The Mandalorian reminds us how much fun we’ve had with Star Wars in the past while taking us to the more chaotic, lawless parts of the galaxy in the wake of the Empire's downfall.

With The Mandalorian, Favreau and his team didn’t try and reinvent the wheel, rather, they turned it to take us to new and familiar places. They didn’t try and create an entirely new galaxy; they explore more of the world George Lucas gave us. They also didn’t try and “modernize” Star Wars or make it more progressive or relatable to current generations; they simply had fun playing the game we’ve enjoyed playing for forty-two years, just in unique ways.

2. There are No New Stories, Just New Ways of Telling Them

As I mentioned before, The Mandalorian doesn’t reinvent the wheel in terms of its basic plot and premise, but it also doesn’t have to. Sure, The Mandalorian may borrow from classic Spaghetti westerns, Samurai tropes, and classic archetypes (heck, episode 4 of The Mandalorian is basically Mando meets the The Magnificent Seven), but it’s not like A New Hope invented the Hero’s Journey either.

George Lucas never scoffed at archetypes or cliches. In his words, we shouldn’t avoid cliches. They're cliches because they work.

Star Wars has always borrowed from gunslinger archetypes and classic hero’s mythology, but it has also found ways to do so in a uniquely Star Wars way.

In many instances, the sequel trilogy just recycled plots from the original trilogy. That’s not playing within a familiar, established archetype. It’s simply lazy and redundant.

The Mandalorian uses the Western, which informed so much of early scenes from A New Hope, and focused on the gunslinger/bounty hunter/outlaw in a galaxy, far, far away. This is apparent from the first scene of the pilot episode.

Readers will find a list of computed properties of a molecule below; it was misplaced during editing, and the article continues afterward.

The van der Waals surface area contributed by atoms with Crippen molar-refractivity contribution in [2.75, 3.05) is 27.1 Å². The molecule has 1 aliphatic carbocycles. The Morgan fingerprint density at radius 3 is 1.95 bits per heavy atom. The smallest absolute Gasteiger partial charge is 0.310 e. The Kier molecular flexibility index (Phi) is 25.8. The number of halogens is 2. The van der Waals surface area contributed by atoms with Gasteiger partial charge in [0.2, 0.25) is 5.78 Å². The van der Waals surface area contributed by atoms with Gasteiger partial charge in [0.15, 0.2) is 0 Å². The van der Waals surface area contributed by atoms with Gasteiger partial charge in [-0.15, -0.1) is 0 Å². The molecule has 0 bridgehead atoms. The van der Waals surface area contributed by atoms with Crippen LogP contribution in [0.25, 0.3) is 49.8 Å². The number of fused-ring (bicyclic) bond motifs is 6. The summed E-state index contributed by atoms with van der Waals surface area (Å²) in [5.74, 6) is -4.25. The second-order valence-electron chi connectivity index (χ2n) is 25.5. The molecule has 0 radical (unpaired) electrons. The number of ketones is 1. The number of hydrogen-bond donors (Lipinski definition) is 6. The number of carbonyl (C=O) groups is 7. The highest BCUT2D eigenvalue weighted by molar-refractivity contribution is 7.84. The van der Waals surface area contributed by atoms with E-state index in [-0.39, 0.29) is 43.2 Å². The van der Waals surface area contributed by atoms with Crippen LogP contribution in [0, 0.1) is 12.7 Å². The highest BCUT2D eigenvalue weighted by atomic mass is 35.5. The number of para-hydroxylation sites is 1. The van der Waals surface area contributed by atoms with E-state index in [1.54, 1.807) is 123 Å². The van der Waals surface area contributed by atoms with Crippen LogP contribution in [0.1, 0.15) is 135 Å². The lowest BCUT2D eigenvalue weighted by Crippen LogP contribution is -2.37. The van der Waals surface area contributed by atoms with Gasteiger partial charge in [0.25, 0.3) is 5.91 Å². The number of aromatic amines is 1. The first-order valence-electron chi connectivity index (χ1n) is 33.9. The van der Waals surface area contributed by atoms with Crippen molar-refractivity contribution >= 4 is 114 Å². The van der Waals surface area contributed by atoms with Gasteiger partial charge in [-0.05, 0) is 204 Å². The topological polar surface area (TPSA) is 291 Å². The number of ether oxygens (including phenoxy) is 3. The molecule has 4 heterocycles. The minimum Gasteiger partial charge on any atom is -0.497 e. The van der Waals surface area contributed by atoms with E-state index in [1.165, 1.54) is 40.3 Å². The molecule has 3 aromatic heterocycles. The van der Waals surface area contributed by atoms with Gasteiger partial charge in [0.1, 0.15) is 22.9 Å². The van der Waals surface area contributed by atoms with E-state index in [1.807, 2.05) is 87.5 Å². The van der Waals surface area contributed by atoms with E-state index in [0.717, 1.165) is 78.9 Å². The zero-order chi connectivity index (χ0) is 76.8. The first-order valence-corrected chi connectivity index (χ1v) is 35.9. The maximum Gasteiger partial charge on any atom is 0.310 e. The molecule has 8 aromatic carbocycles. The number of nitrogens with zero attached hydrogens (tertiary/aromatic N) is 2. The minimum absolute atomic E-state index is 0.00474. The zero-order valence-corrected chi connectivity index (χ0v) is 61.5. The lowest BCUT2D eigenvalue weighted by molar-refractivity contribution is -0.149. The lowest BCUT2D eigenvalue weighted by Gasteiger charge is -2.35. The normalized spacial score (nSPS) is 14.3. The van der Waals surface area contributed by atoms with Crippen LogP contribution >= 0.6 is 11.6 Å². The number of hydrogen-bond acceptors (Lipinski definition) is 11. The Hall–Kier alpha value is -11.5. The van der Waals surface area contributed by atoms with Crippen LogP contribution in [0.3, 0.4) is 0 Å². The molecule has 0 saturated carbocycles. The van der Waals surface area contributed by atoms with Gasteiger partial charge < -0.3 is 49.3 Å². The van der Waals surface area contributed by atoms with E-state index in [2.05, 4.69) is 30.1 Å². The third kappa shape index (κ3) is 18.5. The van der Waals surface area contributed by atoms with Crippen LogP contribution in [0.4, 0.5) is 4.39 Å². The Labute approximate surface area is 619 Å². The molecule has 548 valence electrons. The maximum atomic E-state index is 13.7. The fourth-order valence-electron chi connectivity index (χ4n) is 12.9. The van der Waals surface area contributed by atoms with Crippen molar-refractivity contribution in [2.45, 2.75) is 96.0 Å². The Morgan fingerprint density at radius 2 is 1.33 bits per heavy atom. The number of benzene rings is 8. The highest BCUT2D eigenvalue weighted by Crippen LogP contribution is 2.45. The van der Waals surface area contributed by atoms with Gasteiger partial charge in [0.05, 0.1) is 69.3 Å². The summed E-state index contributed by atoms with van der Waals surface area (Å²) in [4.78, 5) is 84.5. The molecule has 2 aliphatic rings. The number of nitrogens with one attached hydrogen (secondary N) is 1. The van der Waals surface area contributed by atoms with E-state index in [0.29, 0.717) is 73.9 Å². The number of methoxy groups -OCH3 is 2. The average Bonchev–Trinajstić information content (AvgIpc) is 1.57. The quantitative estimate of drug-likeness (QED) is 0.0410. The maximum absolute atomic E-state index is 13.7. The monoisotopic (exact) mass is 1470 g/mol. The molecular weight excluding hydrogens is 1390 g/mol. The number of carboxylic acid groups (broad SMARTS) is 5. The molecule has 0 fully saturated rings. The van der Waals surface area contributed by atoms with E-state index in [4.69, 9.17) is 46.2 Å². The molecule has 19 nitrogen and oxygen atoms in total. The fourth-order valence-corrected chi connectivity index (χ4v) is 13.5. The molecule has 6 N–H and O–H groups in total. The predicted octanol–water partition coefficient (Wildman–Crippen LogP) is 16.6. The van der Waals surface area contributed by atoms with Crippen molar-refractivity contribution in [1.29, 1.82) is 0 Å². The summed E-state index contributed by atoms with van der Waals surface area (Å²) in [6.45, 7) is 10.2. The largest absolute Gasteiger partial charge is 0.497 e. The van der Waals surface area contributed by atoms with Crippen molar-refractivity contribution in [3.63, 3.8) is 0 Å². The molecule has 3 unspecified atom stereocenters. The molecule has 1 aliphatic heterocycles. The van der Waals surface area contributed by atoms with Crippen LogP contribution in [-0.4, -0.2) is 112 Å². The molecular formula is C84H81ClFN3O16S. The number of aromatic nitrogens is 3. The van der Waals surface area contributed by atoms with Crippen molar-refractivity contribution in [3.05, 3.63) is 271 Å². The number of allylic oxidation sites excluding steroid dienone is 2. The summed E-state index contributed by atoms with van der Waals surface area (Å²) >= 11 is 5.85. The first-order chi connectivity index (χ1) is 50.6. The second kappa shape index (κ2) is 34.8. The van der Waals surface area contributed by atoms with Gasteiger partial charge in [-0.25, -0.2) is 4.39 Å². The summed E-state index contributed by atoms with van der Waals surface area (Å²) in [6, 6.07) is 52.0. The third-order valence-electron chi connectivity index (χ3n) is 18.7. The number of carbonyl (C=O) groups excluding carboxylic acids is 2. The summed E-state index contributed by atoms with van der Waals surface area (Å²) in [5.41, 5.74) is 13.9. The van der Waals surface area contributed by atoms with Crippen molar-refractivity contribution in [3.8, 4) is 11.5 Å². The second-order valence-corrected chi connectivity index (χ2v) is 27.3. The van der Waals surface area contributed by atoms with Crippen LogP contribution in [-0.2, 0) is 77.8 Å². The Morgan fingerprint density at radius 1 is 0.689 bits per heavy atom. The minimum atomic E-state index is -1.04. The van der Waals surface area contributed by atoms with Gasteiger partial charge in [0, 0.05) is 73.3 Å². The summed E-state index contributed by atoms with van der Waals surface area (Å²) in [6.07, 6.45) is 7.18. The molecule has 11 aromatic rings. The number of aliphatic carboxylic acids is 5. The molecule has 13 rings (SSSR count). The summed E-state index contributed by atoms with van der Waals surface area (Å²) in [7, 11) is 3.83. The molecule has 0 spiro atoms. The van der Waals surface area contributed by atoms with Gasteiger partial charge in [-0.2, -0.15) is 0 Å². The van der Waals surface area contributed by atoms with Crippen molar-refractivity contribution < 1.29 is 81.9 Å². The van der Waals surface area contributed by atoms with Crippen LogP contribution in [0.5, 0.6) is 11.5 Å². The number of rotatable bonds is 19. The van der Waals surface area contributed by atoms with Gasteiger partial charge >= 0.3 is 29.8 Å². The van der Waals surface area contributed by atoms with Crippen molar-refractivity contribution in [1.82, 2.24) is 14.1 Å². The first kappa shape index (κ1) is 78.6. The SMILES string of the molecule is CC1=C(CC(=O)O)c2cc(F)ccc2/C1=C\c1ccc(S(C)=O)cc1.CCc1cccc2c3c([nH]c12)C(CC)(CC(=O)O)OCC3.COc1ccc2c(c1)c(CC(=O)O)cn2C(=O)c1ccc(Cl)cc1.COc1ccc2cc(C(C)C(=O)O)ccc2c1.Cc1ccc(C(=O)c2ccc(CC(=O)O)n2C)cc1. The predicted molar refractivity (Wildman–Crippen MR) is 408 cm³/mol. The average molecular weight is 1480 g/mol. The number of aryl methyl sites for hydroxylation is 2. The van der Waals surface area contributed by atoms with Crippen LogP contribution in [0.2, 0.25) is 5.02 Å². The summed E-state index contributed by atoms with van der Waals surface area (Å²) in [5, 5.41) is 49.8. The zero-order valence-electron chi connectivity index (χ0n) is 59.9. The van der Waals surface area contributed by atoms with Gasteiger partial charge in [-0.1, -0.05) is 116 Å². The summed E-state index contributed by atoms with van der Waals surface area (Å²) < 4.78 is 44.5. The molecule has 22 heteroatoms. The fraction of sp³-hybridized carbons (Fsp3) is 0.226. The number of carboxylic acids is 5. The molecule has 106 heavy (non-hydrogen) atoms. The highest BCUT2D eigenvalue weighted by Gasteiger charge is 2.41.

Follow me: we open with a wide shot on a desolate planet and cut to a low angle looking up at our hero, a gunslinger and bounty hunter who’s tracking something (or someone). The bount hunter of few words walks into the town saloon. Local tough guys are there harassing patrons and quickly step up to assert their dominance over the new guy in town. Citizens cower in fear, sensing something is about to go down. The gunslinger quickly dispatches of the tough guys who prove to be all bark and no bite. He retrieves his quarry, delivers him to his clients, and collects his bounty. Next mission. Next bounty.

Sound familiar?

Familiar situations, a unique world, and unusual yet lovable characters.

We met the smuggler and scoundrel in Han Solo. Now we’re meeting the bounty hunter with haunted past and code of honor.

3. Make the Skywalker Saga a Lifeline, not an Anchor

The nice thing about The Skywalker Saga is that it established a central conflict to base future stories around. Whatever happens now, all we need to know is where the new story exists in relation to events from the Skywalker Saga.

Pre-Empire (Republic), Empire (Rebellion), or Post-Empire (Resistance)?

We know that The Mandalorian takes place five years after the events of Return of the Jedi but before the rise of the First Order. That’s enough information to let us know where things stand in the political climate of a galaxy looking to free itself from the shadows of the Empire. It also hints at a world in disarray with warlords and new players emerging to fill the power vacuum left by Imperial forces around the galaxy.

Events from the Skywalker Saga are referenced in The Mandalorian but they never dominate the story or overshadow its characters. Rather, they inspire and inform where they’re going.

For example, in The Mandalorian, we learn that…

  • Cara Dune (Gina Carano) is a former Rebel shock trooper who fought on Endor,